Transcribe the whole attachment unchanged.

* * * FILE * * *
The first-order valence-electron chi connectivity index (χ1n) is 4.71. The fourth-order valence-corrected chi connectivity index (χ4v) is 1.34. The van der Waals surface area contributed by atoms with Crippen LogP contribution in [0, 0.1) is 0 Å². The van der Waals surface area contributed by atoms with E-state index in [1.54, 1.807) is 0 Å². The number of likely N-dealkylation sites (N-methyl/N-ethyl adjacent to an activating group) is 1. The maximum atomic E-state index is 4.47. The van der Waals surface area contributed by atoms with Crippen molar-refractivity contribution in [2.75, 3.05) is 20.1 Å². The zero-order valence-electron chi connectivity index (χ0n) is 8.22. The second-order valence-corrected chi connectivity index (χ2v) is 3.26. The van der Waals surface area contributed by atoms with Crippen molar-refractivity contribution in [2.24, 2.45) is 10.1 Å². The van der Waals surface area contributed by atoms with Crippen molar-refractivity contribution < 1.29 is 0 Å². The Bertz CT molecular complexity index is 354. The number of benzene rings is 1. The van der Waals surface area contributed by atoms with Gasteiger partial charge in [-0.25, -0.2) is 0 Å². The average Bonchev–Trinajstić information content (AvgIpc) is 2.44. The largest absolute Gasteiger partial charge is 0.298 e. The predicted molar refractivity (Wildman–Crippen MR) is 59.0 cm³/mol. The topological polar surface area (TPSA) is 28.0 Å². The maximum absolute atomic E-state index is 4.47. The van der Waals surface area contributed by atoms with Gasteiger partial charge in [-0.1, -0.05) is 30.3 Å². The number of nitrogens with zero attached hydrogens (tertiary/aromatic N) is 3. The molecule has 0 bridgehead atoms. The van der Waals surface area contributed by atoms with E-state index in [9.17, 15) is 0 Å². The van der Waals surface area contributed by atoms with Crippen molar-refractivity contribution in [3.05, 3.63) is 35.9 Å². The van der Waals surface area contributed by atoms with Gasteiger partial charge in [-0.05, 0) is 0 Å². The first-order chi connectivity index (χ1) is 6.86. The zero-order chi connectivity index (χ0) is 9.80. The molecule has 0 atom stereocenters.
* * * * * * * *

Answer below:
The first-order valence-electron chi connectivity index (χ1n) is 4.71. The fourth-order valence-corrected chi connectivity index (χ4v) is 1.34. The van der Waals surface area contributed by atoms with Crippen LogP contribution in [0, 0.1) is 0 Å². The van der Waals surface area contributed by atoms with E-state index in [1.54, 1.807) is 0 Å². The number of likely N-dealkylation sites (N-methyl/N-ethyl adjacent to an activating group) is 1. The maximum atomic E-state index is 4.47. The van der Waals surface area contributed by atoms with Crippen molar-refractivity contribution in [2.75, 3.05) is 20.1 Å². The zero-order valence-electron chi connectivity index (χ0n) is 8.22. The second-order valence-corrected chi connectivity index (χ2v) is 3.26. The van der Waals surface area contributed by atoms with Crippen molar-refractivity contribution in [2.24, 2.45) is 10.1 Å². The van der Waals surface area contributed by atoms with Crippen molar-refractivity contribution < 1.29 is 0 Å². The Bertz CT molecular complexity index is 354. The number of benzene rings is 1. The van der Waals surface area contributed by atoms with Gasteiger partial charge in [-0.25, -0.2) is 0 Å². The average Bonchev–Trinajstić information content (AvgIpc) is 2.44. The largest absolute Gasteiger partial charge is 0.298 e. The predicted molar refractivity (Wildman–Crippen MR) is 59.0 cm³/mol. The topological polar surface area (TPSA) is 28.0 Å². The maximum absolute atomic E-state index is 4.47. The van der Waals surface area contributed by atoms with Gasteiger partial charge in [-0.1, -0.05) is 30.3 Å². The number of nitrogens with zero attached hydrogens (tertiary/aromatic N) is 3. The molecule has 0 bridgehead atoms. The van der Waals surface area contributed by atoms with E-state index in [9.17, 15) is 0 Å². The van der Waals surface area contributed by atoms with Crippen molar-refractivity contribution in [3.05, 3.63) is 35.9 Å². The van der Waals surface area contributed by atoms with Gasteiger partial charge in [-0.05, 0) is 0 Å². The first-order chi connectivity index (χ1) is 6.86. The zero-order chi connectivity index (χ0) is 9.80. The molecule has 0 atom stereocenters.